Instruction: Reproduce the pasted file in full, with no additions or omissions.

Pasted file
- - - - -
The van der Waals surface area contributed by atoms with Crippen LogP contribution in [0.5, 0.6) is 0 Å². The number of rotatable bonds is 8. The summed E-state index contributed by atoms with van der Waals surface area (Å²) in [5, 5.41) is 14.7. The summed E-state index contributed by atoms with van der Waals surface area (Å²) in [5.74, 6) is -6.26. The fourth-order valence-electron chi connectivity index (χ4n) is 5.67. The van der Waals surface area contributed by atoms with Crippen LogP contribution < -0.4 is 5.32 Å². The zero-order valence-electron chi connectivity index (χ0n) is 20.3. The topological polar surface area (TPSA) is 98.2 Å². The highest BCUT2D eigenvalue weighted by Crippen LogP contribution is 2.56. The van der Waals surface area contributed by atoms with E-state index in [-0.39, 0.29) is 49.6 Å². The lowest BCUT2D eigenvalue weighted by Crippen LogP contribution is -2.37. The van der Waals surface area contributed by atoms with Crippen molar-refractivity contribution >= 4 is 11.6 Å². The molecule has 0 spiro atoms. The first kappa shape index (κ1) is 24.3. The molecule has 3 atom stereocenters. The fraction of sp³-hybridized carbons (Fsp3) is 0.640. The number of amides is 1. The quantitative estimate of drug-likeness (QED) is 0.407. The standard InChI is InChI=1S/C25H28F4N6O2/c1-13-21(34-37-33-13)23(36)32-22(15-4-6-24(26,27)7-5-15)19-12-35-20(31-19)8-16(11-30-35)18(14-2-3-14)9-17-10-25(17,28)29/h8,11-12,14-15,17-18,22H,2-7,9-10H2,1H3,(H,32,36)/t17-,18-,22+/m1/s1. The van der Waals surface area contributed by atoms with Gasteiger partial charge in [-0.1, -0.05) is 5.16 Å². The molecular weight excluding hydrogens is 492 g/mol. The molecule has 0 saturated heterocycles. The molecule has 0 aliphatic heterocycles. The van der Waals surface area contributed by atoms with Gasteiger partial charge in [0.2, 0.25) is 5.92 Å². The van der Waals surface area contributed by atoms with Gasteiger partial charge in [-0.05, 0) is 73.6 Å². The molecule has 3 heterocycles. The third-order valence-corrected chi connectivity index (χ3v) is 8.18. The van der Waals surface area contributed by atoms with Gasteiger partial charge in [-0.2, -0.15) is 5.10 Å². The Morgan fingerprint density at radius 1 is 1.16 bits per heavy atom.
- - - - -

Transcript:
The van der Waals surface area contributed by atoms with Crippen LogP contribution in [0.5, 0.6) is 0 Å². The number of rotatable bonds is 8. The summed E-state index contributed by atoms with van der Waals surface area (Å²) in [5, 5.41) is 14.7. The summed E-state index contributed by atoms with van der Waals surface area (Å²) in [5.74, 6) is -6.26. The fourth-order valence-electron chi connectivity index (χ4n) is 5.67. The van der Waals surface area contributed by atoms with Crippen LogP contribution < -0.4 is 5.32 Å². The zero-order valence-electron chi connectivity index (χ0n) is 20.3. The topological polar surface area (TPSA) is 98.2 Å². The highest BCUT2D eigenvalue weighted by Crippen LogP contribution is 2.56. The van der Waals surface area contributed by atoms with E-state index in [-0.39, 0.29) is 49.6 Å². The lowest BCUT2D eigenvalue weighted by Crippen LogP contribution is -2.37. The van der Waals surface area contributed by atoms with Crippen molar-refractivity contribution >= 4 is 11.6 Å². The molecule has 0 spiro atoms. The first kappa shape index (κ1) is 24.3. The molecule has 3 atom stereocenters. The fraction of sp³-hybridized carbons (Fsp3) is 0.640. The number of amides is 1. The quantitative estimate of drug-likeness (QED) is 0.407. The standard InChI is InChI=1S/C25H28F4N6O2/c1-13-21(34-37-33-13)23(36)32-22(15-4-6-24(26,27)7-5-15)19-12-35-20(31-19)8-16(11-30-35)18(14-2-3-14)9-17-10-25(17,28)29/h8,11-12,14-15,17-18,22H,2-7,9-10H2,1H3,(H,32,36)/t17-,18-,22+/m1/s1. The van der Waals surface area contributed by atoms with Gasteiger partial charge in [-0.1, -0.05) is 5.16 Å². The molecular weight excluding hydrogens is 492 g/mol. The molecule has 0 saturated heterocycles. The molecule has 0 aliphatic heterocycles. The van der Waals surface area contributed by atoms with Gasteiger partial charge in [0.2, 0.25) is 5.92 Å². The van der Waals surface area contributed by atoms with Gasteiger partial charge in [-0.05, 0) is 73.6 Å². The molecule has 3 heterocycles. The third-order valence-corrected chi connectivity index (χ3v) is 8.18. The van der Waals surface area contributed by atoms with Gasteiger partial charge in [-0.2, -0.15) is 5.10 Å². The Morgan fingerprint density at radius 1 is 1.16 bits per heavy atom.